News Item A-1: “European Commission (EC) Begins Antitrust Investigation of Proposed Boeing/Embraer Joint Venture (JV)”
by Tony Osborne, Aviation Week, October 8, 2019.
The European Commission (EC) will investigate whether the (JV) between Boeing and Embraer could reduce competition in the commercial aerospace business. The (EC) (the executive branch of the European Union (EU)) announced its probe had moved into a formal investigation October 4, stating that the removal of Embraer (EMB) as the 3rd largest global competitor in the commercial aircraft market could lead to “higher prices and less choice” for customers. Boeing (TBC) and (EMB) have already responded to the investigation, telling the markets it now expects the transaction to close in early 2020. The deal had originally expected to close by the end of 2019.
“Markets for commercial airplanes need to function well to deliver innovative and efficient products to customers at a fair price,” said Margrethe Vestager, the Commissioner in charge of Competition Policy. “We want to make sure that mergers in commercial airplanes do not significantly reduce effective competition on prices and product development,” she said.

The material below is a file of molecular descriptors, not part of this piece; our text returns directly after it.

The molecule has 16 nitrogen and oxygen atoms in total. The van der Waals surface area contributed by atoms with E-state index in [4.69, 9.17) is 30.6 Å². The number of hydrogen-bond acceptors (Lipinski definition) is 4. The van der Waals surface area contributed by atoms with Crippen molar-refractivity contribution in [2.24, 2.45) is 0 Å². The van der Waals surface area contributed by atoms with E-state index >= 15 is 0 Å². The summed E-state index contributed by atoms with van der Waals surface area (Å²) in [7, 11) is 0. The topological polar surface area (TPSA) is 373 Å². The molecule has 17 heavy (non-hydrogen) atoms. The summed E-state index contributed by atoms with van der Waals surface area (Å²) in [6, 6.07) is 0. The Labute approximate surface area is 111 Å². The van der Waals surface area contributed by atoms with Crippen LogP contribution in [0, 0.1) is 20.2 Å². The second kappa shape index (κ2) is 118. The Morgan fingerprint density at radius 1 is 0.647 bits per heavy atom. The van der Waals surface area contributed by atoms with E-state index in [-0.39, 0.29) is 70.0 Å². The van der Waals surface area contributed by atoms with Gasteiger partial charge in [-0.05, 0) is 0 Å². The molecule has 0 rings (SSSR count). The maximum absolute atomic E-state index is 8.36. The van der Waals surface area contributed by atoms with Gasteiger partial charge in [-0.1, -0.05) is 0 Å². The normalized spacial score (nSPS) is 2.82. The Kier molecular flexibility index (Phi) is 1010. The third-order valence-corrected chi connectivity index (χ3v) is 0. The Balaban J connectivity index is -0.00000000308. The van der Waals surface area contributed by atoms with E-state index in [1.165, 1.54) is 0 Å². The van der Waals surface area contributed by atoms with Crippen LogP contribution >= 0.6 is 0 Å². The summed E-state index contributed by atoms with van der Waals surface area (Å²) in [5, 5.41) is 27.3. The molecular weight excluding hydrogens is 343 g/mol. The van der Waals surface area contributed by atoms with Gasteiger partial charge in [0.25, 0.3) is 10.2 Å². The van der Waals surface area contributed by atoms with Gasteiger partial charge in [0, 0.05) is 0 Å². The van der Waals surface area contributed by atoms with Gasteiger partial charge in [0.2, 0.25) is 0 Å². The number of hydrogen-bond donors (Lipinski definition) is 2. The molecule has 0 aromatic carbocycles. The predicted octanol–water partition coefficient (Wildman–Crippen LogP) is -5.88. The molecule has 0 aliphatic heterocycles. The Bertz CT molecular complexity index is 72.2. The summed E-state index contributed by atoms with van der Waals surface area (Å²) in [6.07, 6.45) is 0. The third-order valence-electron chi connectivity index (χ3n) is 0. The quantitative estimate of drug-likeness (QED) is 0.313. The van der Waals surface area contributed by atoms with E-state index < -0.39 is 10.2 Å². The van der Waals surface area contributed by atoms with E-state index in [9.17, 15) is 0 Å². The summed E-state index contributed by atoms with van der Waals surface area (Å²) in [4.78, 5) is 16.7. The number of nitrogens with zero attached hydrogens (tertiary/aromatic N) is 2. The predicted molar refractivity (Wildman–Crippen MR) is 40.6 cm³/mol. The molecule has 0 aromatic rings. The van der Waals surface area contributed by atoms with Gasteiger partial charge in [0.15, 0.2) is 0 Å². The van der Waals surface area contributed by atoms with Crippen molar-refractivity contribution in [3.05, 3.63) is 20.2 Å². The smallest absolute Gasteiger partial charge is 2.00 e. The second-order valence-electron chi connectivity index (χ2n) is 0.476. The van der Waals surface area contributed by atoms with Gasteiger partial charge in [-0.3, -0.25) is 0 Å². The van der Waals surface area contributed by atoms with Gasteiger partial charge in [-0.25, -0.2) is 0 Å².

The new company, Boeing Brasil – Commercial, in which Boeing (TBC) will hold an 80% share, with Embraer (EMB) holding the remainder, will take on (EMB)’s commercial aircraft business, as well as product development, production, marketing and services. A 2nd (JV), EB Defense, LLC, with (EMB) at the helm, will market the new KC-390 military airlifter. The (EC) said that new potential entrants to the market (such as those from China, Japan and Russia) already face high barriers to entry and are unlikely to be a position to exert the market pressure and competitive constraint such as those currently provided by (EMB) for another 5 to 10 years. The (EC) notes that even though (EMB) has a comparatively small net share in the 100 to 150 seat single-aisle commercial airplanbe market, it brings a “small but important competitive force” to the market. The (EC) is expected to make a decision by February 20, 2020.
News Item A-2: “Boeing’s Board of Directors Strips (CEO) Dennis Muilenburg of His Chairmanship” By Dan Catchpole, Fortune, October 11, 2019.